I’ll admit it, even with all of my trepidation surrounding Jim Thome’s one-dimensional abilities and power decline potential, I’ve gone on record as saying this is a good move for the team. For a low-risk contract, the roster will have a powerful pinch hitting option late in the ballgames against a large corps of right-handed closers in the American League. Remember, they lost 20 one-run games in ’09. At the time it seemed curious. After all, the Twins had a plethora of left-handed hitters including a burgeoning righty-killer in Jason Kubel entrenched at DH, Thome’s only realistic everyday playing option. It turns out, according to Kelly Thesier, the Twins front office was not necessarily targeting Thome at the time: “Smith admits Thome wasn't the ideal fit for the club, as they were seeking a right-handed bat who could play the outfield -- far from what Thome will give them.” In truth, the market wasn’t very friendly to find a player that fits that profile which led the team to Thome. Nevertheless, there remain several options available in potential minor league deals including the often injured Rocco Baldelli and the hacktastic but potent Johnny Gomes.
Without an obvious right-handed bat to assume the designated hitting duties against tougher lefties (read Sabathia comma CC), Ron Gardenhire’s lineup might be a bit more creative. Neither Jim Thome or Jason Kubel have had much success in recent years facing southpaws. Kubel had shown a brief stretch in 2009 were he hit same-sided pitching well but still wound up hitting .243/.299/.345 in 164 plate appearances. Thome demonstrated a bit more pop last year (.409 slugging) so he might be the de facto candidate to DH unless the Twins acquire a right-handed platoon option in spring training.
Now that camp has officially starter, LaVelle E Neal has nine questions facing this year’s Twins team.
Twins opening day starter, Scott Baker, told the Shreveport Times that he was feeling strong heading into spring training. A year ago, Baker experienced some tweaks in his shoulder which resulted in him missing some time towards the end of spring training and the start of the regular season. This season is different. Said the Twins veteran pitcher: "I feel like I'm right where I need to be. The more years you have under your belt, the better you know what it takes to get prepared for spring training and the upcoming season. I don't necessarily think you work any harder than in previous offseasons. You just become smarter about it."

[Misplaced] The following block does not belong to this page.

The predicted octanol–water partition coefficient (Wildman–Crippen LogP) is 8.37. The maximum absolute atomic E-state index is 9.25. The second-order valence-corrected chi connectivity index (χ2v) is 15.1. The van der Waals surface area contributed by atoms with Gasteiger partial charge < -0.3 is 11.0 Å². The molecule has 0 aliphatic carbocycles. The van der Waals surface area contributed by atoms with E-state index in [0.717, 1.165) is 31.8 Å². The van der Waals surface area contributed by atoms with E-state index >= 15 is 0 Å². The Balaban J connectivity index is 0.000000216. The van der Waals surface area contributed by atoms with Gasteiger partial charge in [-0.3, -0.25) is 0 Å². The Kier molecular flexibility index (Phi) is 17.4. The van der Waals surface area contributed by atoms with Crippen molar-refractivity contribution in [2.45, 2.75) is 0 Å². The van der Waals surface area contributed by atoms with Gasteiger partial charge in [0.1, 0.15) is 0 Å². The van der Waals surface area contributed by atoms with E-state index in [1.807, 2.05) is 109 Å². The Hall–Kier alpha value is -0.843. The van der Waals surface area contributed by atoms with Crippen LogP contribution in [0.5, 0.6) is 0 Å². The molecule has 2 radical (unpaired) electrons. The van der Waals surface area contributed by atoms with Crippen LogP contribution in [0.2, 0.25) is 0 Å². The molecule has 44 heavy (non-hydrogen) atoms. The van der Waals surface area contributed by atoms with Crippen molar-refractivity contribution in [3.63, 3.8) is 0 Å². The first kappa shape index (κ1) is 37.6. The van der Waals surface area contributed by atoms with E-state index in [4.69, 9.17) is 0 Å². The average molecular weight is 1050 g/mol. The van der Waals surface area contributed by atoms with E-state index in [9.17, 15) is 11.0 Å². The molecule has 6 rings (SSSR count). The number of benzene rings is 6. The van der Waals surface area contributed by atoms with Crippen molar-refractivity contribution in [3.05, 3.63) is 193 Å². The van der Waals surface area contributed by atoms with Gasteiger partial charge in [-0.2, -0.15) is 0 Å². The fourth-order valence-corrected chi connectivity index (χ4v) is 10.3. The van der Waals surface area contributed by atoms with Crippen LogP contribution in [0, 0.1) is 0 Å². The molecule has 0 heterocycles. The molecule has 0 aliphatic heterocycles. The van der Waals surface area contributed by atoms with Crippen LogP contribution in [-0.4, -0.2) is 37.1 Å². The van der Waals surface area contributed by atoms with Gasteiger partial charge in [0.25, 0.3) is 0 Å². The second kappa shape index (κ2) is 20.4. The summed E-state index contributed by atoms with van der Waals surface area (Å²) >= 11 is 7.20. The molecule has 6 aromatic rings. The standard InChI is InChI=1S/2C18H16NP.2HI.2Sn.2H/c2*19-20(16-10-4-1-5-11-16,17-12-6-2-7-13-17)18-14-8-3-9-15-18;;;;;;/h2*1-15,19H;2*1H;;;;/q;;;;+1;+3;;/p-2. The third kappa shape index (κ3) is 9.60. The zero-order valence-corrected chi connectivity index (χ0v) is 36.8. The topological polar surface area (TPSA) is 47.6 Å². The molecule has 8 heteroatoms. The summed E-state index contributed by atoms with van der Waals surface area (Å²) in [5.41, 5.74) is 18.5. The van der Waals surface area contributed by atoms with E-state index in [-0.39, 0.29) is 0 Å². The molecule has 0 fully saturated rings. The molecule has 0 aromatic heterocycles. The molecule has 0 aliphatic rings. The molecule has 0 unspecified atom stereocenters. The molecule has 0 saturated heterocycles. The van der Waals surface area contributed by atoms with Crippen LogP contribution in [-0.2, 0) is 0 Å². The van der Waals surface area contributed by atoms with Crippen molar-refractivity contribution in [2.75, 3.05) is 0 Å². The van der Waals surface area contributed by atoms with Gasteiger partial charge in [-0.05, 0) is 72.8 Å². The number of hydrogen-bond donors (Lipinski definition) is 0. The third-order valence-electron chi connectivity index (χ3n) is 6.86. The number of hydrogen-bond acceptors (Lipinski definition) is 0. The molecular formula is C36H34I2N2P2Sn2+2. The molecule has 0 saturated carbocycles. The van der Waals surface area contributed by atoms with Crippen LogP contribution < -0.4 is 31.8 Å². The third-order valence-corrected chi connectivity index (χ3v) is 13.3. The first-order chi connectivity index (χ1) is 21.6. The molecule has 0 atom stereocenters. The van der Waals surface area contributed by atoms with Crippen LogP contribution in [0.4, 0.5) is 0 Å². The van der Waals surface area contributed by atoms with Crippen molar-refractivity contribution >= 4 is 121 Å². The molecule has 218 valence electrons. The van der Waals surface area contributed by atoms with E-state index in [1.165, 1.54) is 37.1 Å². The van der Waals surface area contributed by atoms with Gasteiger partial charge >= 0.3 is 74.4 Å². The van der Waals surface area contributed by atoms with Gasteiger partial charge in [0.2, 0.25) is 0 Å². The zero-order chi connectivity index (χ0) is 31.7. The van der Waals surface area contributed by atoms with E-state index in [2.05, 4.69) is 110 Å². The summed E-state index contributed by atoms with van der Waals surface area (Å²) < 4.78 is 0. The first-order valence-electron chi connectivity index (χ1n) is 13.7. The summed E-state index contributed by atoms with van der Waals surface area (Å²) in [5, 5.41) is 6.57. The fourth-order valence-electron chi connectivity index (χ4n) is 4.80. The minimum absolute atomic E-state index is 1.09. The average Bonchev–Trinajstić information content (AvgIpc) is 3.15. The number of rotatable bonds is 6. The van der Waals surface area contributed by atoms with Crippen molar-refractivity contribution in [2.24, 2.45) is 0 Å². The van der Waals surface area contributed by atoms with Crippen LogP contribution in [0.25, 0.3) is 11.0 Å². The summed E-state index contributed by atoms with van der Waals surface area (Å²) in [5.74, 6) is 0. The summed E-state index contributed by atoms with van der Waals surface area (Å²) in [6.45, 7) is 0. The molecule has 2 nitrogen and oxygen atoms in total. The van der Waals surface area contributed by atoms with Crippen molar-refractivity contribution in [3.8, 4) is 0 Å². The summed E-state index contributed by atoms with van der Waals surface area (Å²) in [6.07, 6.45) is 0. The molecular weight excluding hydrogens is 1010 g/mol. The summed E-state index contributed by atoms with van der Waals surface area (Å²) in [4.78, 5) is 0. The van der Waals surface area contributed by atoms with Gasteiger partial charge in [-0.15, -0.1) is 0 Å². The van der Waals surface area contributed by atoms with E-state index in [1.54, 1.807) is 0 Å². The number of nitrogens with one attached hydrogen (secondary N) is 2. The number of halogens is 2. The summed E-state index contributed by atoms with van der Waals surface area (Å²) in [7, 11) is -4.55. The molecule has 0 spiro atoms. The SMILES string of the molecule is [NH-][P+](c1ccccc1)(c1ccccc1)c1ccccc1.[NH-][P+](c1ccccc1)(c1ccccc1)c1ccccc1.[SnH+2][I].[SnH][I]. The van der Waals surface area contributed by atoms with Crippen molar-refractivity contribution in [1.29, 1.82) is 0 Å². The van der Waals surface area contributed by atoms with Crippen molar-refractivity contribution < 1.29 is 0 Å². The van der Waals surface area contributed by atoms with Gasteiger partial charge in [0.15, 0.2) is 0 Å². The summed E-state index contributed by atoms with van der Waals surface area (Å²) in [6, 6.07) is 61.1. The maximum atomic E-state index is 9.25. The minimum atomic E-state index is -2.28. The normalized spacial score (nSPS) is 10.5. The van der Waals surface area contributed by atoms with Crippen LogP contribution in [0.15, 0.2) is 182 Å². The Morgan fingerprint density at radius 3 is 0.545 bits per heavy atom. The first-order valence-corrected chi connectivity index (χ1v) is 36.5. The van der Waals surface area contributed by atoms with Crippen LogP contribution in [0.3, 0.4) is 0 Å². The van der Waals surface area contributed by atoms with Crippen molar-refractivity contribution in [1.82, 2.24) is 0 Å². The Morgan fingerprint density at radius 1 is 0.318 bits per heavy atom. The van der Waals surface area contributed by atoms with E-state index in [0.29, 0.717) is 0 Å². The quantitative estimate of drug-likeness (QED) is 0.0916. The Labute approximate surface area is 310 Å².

This time last year the Twins were concerned over the shape that Jose Mijares was in. After an early outing in spring training in which Mijares appeared fatigued and winded following an inning of work, manager Ron Gardenhire quipped “He came back in a shape” suggesting that that shape might be oval. This year, things haven’t changed much. Unable to get a visa to report to TwinsFest and skipping winter ball as well, the Twins are very interested to see what kind of condition their primary lefty out of the pen is in. Even with the off-season visa delays, LaValle E Neal was told by GM Bill Smith that the organization fully expects Mijares to be in camp on-time.
Over at Twinkie Town, Jesse Lund has a great Q&A with the Twins’ assistant GM, Rob Antony. Lund covers a little bit of everything with Antony but one topic that is particularly interesting is Anthony shedding light on the Jacque Jones/Charlton Jimerson acquisitions and what it could mean for the Minnesota and Rochester outfields.
The excitement over Francisco Liriano’s winter league performance has officially reached the mainland. Not that Ron Gardenhire is believing too much of the hype just yet. According to a story in USA Today, Gardenhire told reporters that "You just have to wait and see how he carries it up to here. It's one thing pitching down there and it's another thing pitching up here. But the reports are that he's really throwing the ball well. He could be one of those ace in the holes if he can come back and bounce back, keep his arm up and the ball down." His choice of using “arm up” is interested phrase because what this suggests is that it could mean that the manager (or more likely Rick Anderson) potentially endorses scap loading that Liriano practiced in ’06. Reviewing his dominating outing on ESPN360.com, you’ll notice that his throwing elbow is below his shoulder in the cocked position (as opposed to above it like he did in ’06). Andrew Kneeland of Twinstarget.com put together a nice video compilation of his form and I left a fairly exhaustive explanation behind this phenomenon in his comment section, but in short, Liriano keeping his arm below his shoulder is far more beneficial towards his health but it seems that he has adapted to throwing with this new motion – one that may have struggled with in ‘09.
Now that the regular season is just around the corner, Joe Christensen documents some of Target Field’s obstructed views however, this was covered extensively by BallparkMagic.com back in November of this past year. As a matter of personal experience, the first year the Twins played the Brewers at their then-brand spankin’ new Miller Park, I grabbed tickets off of the Brewers website that were advertised as “obstructed view” in left field. How obstructed could the seats be, I thought? After all, it’s a brand-new stadium. The correct answer was “very obstructed”. I got to my seat only to find that a foul pole – one that spanned shoulder-to-shoulder on me -- was positioned less than six inches from my face and the edge of the bleacher seat. Forced to relocate to standing room only if I wanted to actually watch any of the game, I was furious about paying full retail for the ticket that was the equivalent to slapping a burlaps sack on my head as I entered the gate. Hopefully the Twins do not have anything this extreme but if they do, here’s to hoping they have the common decency to not charge full price.
Finally: Welcome pitchers and catchers.